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Dissertation/Thesis Abstract

Observations of Anticyclones in Hawai‘i Using Surface Drifters
by Futch, Victoria C., Ph.D., University of Hawai'i at Manoa, 2019, 206; 27540538
Abstract (Summary)

Mesoscale eddies are common in the lee of the Hawaiian Islands. Persistent cyclones (anticyclones) have been observed downstream of the northern (southern) corner of the leeward side of the island of Hawai‘i. In addition, smaller submesoscale eddies have been observed in the lee of other islands, such as Oahu and Lanai. The region has been subject to numerous model studies of the lee eddies, but the last comprehensive observational study was completed over twenty years ago. Now, with the increase in available surface drifting buoys, the coverage of some lee areas by High Frequency Radar (HFR), as well as twenty years of satellite data an observational study is well timed. Surface drifting buoys were used to determine the frequency, timing, and characteristics of anticyclones in the lee of both Hawai‘i and Oahu. The anticyclones in the lee of Hawai‘i are formed most commonly in summer months, when both the wind and ocean forcing is the steadiest. The outline of the wake created by the anticyclonic drifting buoys extends westward from the island over 1500 km and is directed to the southwest. An analysis of wind and ocean forcing using Empirical Orthogonal Function (EOF) methodology revealed an overlap in spatial signature with the wind-forced annual sea level anomaly patterns, as well as partial overlap with a non wind-induced 100-day signature. Due to the overlap, exact forcing cannot be determined without better quality observations of ocean currents to the south of the island. The eddies in the lee of Oahu were smaller, had a much shortened leeward extent, and were observed more often due to the presence of HFR currents. The anticyclones and most of the cyclones in the lee of Oahu all occurred during steady Northeast Trade winds and can be explained by wind stress curl induced forcing. Three cyclones formed during trade wind reversals where wind stress curl forcing was zero, leaving a vorticity residual that can only be explained by ocean stress induced vorticity.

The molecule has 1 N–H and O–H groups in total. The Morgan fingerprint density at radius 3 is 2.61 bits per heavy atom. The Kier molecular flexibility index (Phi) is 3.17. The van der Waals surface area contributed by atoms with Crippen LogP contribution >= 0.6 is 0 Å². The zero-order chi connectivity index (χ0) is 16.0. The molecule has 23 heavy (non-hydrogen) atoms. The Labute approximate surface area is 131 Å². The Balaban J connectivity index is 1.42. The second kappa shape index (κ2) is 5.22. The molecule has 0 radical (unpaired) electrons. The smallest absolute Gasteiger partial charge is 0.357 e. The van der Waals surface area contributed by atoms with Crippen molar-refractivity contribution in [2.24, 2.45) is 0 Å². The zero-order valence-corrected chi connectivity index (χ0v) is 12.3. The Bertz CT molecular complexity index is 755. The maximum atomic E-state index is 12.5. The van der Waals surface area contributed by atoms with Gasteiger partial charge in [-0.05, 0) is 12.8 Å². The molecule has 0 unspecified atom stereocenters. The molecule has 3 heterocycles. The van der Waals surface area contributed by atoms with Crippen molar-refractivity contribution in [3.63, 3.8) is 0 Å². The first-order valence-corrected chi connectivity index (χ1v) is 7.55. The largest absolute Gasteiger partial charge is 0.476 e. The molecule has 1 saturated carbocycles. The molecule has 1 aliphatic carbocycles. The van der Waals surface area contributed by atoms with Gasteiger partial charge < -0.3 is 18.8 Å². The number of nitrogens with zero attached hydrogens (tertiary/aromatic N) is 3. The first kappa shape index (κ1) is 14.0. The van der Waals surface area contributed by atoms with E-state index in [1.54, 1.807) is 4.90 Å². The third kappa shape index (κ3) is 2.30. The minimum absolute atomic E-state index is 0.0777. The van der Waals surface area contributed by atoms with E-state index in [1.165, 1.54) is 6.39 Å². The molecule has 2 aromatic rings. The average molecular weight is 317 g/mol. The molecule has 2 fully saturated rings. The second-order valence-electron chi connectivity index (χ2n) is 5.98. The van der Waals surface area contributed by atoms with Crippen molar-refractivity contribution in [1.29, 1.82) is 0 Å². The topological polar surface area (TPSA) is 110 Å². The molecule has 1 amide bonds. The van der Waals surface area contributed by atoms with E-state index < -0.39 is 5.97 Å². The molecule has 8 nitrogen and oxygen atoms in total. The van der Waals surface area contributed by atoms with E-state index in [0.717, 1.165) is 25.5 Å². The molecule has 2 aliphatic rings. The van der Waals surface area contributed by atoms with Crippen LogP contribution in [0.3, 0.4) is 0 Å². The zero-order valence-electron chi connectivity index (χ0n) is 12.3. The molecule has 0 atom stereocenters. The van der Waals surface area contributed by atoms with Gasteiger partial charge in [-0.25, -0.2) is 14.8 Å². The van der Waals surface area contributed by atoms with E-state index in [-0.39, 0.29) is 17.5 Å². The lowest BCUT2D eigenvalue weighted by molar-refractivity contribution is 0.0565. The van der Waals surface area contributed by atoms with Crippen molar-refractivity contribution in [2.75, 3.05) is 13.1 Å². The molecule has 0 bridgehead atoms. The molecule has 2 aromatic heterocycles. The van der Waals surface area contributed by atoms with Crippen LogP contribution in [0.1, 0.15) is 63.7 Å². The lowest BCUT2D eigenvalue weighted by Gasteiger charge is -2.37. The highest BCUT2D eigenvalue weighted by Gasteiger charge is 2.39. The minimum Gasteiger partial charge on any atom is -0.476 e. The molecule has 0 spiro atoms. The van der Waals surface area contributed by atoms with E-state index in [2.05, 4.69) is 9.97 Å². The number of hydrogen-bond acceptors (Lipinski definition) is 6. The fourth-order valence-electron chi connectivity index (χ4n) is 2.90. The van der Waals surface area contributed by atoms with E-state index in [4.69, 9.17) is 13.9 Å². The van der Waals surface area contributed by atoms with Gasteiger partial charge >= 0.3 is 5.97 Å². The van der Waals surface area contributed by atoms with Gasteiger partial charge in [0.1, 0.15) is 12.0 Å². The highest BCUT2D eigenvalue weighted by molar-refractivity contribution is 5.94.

Indexing (document details)
Advisor: Flament, Pierre
Commitee: Ascani, Francois, Carter, Glenn, Powell, Brian, Francis, Oceana
School: University of Hawai'i at Manoa
Department: Oceanography
School Location: United States -- Hawaii
Source: DAI-B 81/8(E), Dissertation Abstracts International
Subjects: Physical oceanography
Keywords: Anticyclones , Hawai‘i , Surface drifters
Publication Number: 27540538
ISBN: 9781392471678
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